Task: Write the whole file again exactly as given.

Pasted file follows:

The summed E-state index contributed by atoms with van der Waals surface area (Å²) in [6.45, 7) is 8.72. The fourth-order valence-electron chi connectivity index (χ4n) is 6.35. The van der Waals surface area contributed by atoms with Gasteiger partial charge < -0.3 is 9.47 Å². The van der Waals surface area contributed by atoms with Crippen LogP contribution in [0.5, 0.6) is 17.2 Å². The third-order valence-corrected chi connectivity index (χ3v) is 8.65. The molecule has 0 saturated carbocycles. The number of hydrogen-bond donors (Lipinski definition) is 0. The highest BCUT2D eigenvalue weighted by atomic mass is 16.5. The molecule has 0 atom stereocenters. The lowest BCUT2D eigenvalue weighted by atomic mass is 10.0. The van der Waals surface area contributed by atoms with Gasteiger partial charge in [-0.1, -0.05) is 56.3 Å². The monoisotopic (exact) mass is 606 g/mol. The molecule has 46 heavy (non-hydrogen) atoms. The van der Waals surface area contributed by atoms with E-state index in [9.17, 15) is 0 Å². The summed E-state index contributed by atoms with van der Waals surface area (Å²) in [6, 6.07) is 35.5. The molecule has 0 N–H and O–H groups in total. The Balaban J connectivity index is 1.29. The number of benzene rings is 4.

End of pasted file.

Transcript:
The summed E-state index contributed by atoms with van der Waals surface area (Å²) in [6.45, 7) is 8.72. The fourth-order valence-electron chi connectivity index (χ4n) is 6.35. The van der Waals surface area contributed by atoms with Gasteiger partial charge < -0.3 is 9.47 Å². The van der Waals surface area contributed by atoms with Crippen LogP contribution in [0.5, 0.6) is 17.2 Å². The third-order valence-corrected chi connectivity index (χ3v) is 8.65. The molecule has 0 saturated carbocycles. The number of hydrogen-bond donors (Lipinski definition) is 0. The highest BCUT2D eigenvalue weighted by atomic mass is 16.5. The molecule has 0 atom stereocenters. The lowest BCUT2D eigenvalue weighted by atomic mass is 10.0. The van der Waals surface area contributed by atoms with Gasteiger partial charge in [-0.1, -0.05) is 56.3 Å². The monoisotopic (exact) mass is 606 g/mol. The molecule has 46 heavy (non-hydrogen) atoms. The van der Waals surface area contributed by atoms with E-state index in [9.17, 15) is 0 Å². The summed E-state index contributed by atoms with van der Waals surface area (Å²) in [6, 6.07) is 35.5. The molecule has 0 N–H and O–H groups in total. The Balaban J connectivity index is 1.29. The number of benzene rings is 4.